Find Posts By Topic

Past Technology Matching Fund (TMF) Winner Highlight: Boys & Girls Clubs of King County

Welcome to the fourth part of the Technology Matching Fund & Digital Navigator Cohort Grant blog series! In this series, Seattle IT will be covering the Technology Matching Fund and Digital Network Cohort which is a project to build onto Seattle’s Digital Equity Statement and how qualifying non-profits can apply.

Technology has become an essential part of today’s society, whether it is online banking, interviews with people or learning in school. Technology is seen everywhere, especially prominent following the start of the pandemic. This is a shared sentiment by Deborah Baker, Grant Writer for the Boys & Girls Clubs of King County. The Boys & Girls Clubs of King County has won the Technology Matching Fund Grant for two consecutive years since 2020. In 2020 the Northgate Boys & Girls Club was provided reliable internet as a result of the Technology Matching Fund that enabled the kids to learn remotely effectively.

The kids involved in the Boys & Girls Clubs of King County are elementary schoolers between the ages of five to eleven. Most of the kids come from underserved communities, where internet is not available at home. Baker explains that “Had we not had the reliable internet the kids couldn’t have come back for remote learning so they conceivably would have missed out on…another six months of education.”

The Technology Matching Fund allowed the kids who were part of the program in Northgate and Lowell Elementary School to have access to reliable internet in the gym. As well as access to other equipment, such as headphones, tablets, and robotics equipment. Baker fondly recalled “They (the kids) are loving the robotics stuff, particularly the kids are just so excited about doing it, so they’re doing some preliminary coding exercises and then they got like a gradation of programs and that was all made possible by the City funding.”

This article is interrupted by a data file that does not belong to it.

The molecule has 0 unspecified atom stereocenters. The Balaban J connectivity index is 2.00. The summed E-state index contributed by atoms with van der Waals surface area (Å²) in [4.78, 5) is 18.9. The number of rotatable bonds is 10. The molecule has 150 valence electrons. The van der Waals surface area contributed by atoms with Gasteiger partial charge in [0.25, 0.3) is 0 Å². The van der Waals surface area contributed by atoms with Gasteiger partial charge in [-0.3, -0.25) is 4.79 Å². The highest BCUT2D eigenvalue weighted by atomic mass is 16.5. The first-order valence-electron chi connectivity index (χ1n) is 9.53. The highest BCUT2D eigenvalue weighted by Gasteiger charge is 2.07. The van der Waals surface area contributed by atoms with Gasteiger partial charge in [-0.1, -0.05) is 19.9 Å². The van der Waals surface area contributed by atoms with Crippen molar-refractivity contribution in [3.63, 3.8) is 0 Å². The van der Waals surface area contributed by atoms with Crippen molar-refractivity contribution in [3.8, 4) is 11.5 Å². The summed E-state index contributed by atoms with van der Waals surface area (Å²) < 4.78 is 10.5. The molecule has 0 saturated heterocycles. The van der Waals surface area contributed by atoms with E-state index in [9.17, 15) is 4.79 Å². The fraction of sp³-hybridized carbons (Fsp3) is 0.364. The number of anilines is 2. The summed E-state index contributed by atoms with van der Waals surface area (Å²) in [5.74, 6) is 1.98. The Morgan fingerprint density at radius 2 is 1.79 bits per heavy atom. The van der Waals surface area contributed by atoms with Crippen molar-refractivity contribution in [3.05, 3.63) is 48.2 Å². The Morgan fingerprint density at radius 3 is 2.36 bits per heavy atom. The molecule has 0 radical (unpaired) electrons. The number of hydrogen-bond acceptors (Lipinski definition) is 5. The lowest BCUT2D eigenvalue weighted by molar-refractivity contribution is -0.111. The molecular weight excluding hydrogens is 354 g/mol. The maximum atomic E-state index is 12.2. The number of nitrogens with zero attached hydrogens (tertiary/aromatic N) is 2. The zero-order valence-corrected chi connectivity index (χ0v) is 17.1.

Success today is tightly linked to the ability to navigate and understand technology. Both the Boys & Girls Clubs of King County and the Technology Matching Fund have the same objective: to get technology into populations who do not have access to it.

“If the Covid pandemic did anything, it’s raising awareness of how critical it is to understand and be able to use technology, have technology. And I think everybody knows it’s only going to grow,” said Baker Because technology is such a large part of the world, the ability to provide the kids with reliable internet and equipment has been met with high appreciation by the organization. Baker shared that the community “Absolutely appreciated and [it] made a huge impact because it really helped these kids stay connected stay involved in school, not fall behind.”

The pandemic has certainly changed how younger populations rely on technology. Technology is critical to education, critical to the ability to find a job, and critical to connectivity given all the different mediums technology provides. Baker says, “Technology is at the heart of most communications right now.” For the kids at the Boys & Girls Clubs of King County, the provision of technology by the Technology Matching Fund acted as a sign of support to them, a confidence booster that they do have the capability to use technology and they can learn about how to use it.

When asked on what advice she had for people who are applying for the Technology Matching Fund this year, Baker refers to her own experience applying for the grant and how City employees involved with the grant have been supportive. “They have the expertise to help you be successful and if anybody is at all considering it to reach out and ask.”

If you did not catch the last part of the Technology Matching Fund and Digital Navigator blog series, you can read about it here:

Stay tuned for the next part of this blog series where additional past winners will be covered.

You can learn more about Digital Equity grants and open houses to receive application support by following this link: